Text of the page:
Whether we finished our homework or not, it didn't matter. We, the youth of the Saudi Azzam Compound, always gathered at sunset to do what we called PPP, or peace police patrolling.
Our ages ranged from six to 16, and we came from different background and religions. Sometimes there were just two of us, sometimes five and other times we had visitors join our group.
It was the late 1980s. One day a cat had been found stabbed, sprayed with toxic cleaning solutions and left hanging by its tail at a tennis court with what looked like a shoelace. After that we couldn't sit still.
There were over 200 homes in this compound, and most of the residents were families that owned pets. We decided to take matters into our own hands when the management of the compound and parents ignored our pleas to help fight such incidents of animal abuse.
Some, even adults, mocked us for wearing our group's fluorescent caps. Animal rights were not "in vogue" at the time, and so we were outcasts. You would think it would help to bring up the sayings of Prophet Mohammed and even recite verses from the Quran that stress the importance of animal rights and how unkindness to a helpless living creature is forbidden. But it backfired.
People hated being lectured to, and if reminded of doing something wrong they became defensive. We were even called "weird" and "weak" for bothering to lobby on behalf of animals. "There are children in Africa dying; go help them instead of some dumb animals," was a common line.
But we were not in Africa, so we did what we could. In fact, we stopped numerous incidents of animals being abused. It's surprising just how cruel people can be when they think no one is watching.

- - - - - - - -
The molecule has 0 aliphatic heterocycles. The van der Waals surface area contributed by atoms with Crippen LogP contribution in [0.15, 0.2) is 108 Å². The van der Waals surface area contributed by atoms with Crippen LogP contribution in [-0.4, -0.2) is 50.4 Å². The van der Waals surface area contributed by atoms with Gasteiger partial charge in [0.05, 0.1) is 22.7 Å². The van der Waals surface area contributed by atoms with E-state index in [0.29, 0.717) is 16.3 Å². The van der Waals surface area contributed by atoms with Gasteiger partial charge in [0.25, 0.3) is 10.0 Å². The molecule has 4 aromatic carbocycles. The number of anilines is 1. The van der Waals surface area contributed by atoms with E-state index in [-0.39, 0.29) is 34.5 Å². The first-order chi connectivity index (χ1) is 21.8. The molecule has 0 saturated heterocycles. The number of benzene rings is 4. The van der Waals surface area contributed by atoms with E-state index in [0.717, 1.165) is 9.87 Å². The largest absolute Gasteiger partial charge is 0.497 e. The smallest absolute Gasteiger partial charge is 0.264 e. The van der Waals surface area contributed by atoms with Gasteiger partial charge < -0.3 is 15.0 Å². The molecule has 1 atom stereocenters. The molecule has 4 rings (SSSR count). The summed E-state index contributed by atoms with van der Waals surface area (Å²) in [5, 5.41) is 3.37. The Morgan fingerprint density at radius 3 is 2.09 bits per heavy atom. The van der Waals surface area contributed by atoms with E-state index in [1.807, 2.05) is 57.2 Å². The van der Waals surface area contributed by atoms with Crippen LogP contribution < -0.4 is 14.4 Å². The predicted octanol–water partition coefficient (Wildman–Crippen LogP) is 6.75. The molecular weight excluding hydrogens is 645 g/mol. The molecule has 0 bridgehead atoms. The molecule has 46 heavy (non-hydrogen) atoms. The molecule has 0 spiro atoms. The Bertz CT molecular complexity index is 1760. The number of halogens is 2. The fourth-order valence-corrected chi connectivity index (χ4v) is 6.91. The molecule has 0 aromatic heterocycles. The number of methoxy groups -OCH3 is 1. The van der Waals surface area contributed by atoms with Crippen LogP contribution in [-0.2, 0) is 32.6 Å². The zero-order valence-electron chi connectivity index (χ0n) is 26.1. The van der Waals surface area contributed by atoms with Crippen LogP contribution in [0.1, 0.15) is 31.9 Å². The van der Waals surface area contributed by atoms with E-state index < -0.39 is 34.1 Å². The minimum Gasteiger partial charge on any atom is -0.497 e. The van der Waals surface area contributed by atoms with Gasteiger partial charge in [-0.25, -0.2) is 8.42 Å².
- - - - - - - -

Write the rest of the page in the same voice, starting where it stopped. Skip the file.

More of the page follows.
Needless to say, when I read in The National yesterday about the plight of Mickey, a cat that barely survived a dozen shots from an air gun in a residential compound in Dubai, I was angry and disappointed that incidents like this still happen. I hope the children in that compound will do something about it like we did all those years ago.
Sure, children are busy. But so were we. We had homework, video games and other distractions, but somehow we managed to remain vigilant. Many who didn't even like animals joined us after witnessing the results of rescue operations.
One boy I remember, who used to torment dogs and cats before we got hold of him, ended up adopting some of the rescued animals.
On visiting a friend at my old Saudi compound this year, I noticed that our group's movement had not been picked up by the new generation of children living there. Only former PPP members, now adults, were keeping the rescue operations alive.
To my parents' annoyance, I ended up getting involved in yet another rescue, and realised how much more difficult it is now. A cat had fallen over the main wall of the compound. In the old days, we would just climb over and rescue it. But now, since the terrorist attacks on compounds in Riyadh in 2003 and Khobar in 2004, barricades have gone up and national guards are stationed at these residential areas.
After an hour of begging the guards, my friend hopped into the back of the armoured army car and sped to the spot where the cat had fallen.
The first rescue attempt failed after Fluffy ran from the loud noise of the heavy car. This continued for several days, until finally, Fluffy risked it all and climbed the wall, getting deep cuts on her chest and legs as she jumped back into the arms of her grateful caretaker.
Throughout this, the army men watched and even joked that there are plenty of other cats to take her place. But as I was leaving the compound I also noticed a group of them sharing their shawarma with a kitten that had walked up to their watch post.
If only Mickey had found himself in such welcoming company.